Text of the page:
delaying major life decisions because of economic restraints. for those of us who are baby boomers, our parents sacrificed themselves for their children. unless something dramatically changes soon, we will have sacrificed our children for ourselves. that's not just a money issue, that's a moral issue. tonight, the millenials speak and we listen. we better listen, and washington must listen. [applause] well, joining me to set the stage on the pulse of this generation, two millenials, both of 24 years old and both work at fox news. peter doocy a correspondent for our washington bureau and calely one of the producers for our show here at huckabee. peter, you came up with this idea. first time we've ever done a show that, anyone has done on a show. >> like a huckabee flash mob.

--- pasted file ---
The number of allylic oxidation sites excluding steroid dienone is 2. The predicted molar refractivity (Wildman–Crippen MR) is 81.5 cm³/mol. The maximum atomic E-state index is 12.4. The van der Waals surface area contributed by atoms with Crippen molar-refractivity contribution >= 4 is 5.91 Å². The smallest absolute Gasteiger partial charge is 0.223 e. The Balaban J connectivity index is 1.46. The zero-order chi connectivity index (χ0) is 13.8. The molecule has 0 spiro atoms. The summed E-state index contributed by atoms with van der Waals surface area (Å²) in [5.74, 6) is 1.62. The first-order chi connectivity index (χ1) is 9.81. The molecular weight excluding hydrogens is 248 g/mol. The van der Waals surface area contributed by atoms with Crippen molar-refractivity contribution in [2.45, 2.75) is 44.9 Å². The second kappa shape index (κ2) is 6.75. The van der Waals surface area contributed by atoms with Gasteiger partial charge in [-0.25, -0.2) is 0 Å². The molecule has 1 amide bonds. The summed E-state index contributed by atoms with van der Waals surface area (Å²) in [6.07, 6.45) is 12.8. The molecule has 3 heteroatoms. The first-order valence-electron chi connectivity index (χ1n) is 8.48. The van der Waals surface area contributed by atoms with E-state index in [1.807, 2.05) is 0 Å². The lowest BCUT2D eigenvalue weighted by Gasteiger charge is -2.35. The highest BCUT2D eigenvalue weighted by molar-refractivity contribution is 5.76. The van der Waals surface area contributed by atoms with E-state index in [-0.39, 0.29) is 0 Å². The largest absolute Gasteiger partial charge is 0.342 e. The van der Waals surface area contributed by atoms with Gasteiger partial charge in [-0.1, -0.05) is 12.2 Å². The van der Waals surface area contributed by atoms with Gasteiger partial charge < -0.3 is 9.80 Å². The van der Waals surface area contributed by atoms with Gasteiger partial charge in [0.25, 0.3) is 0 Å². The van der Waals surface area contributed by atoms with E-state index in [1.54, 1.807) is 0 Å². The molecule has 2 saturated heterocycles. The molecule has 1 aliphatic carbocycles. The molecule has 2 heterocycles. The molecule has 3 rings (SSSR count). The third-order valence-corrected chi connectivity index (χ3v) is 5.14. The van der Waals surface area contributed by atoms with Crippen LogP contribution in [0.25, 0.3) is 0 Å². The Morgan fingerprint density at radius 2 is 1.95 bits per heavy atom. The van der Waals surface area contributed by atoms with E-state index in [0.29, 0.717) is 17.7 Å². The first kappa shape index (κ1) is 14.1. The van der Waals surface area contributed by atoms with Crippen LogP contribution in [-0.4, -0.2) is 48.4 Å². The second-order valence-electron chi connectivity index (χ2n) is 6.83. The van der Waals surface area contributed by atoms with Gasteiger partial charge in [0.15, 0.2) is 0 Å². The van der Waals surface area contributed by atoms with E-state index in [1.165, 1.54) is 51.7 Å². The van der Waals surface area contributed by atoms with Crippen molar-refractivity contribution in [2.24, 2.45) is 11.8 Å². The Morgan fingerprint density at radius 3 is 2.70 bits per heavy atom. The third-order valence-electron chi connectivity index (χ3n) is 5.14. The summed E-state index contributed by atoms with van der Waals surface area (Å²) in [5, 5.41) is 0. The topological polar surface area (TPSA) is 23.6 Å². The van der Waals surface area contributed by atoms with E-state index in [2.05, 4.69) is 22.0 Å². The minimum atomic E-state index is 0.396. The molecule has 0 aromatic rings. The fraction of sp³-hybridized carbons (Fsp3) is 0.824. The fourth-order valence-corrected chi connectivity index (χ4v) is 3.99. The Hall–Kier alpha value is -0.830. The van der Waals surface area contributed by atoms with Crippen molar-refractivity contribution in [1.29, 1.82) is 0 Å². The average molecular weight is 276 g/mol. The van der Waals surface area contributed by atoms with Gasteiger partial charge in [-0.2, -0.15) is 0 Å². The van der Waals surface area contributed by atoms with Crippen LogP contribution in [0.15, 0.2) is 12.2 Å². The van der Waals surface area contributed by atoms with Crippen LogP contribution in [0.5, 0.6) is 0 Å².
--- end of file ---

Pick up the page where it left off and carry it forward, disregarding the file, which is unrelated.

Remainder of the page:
>> mike: i think so, but a good one. what made you think that this was going to be an important topic for us to talk about, to really focus on the needs, the hopes of the millenials. >> it's important, governor, because nobody really in in age bracket actually talks to each other. they e-mail or they text or they message or facebook message and it's a social media generation so when people have a good idea, a lot of the the people in this room, they'll post it, but just because you post something doesn't mean anybody's actually going to read it. a lot of time it's glossed over. so this is a chance for a social dialog instead of a virtual monologue. and 20-something's have changed a the lot since the last election. 2008 the big concern with this age group was ending the war and national security and now, fast forward to this election, security is still a concern, but it's financial security. people that i hear from in this group are, are worried about jobs and they're worried about their parents' jobs and so it's important to listen to them. >> mike: what you've said about texting, i'm going to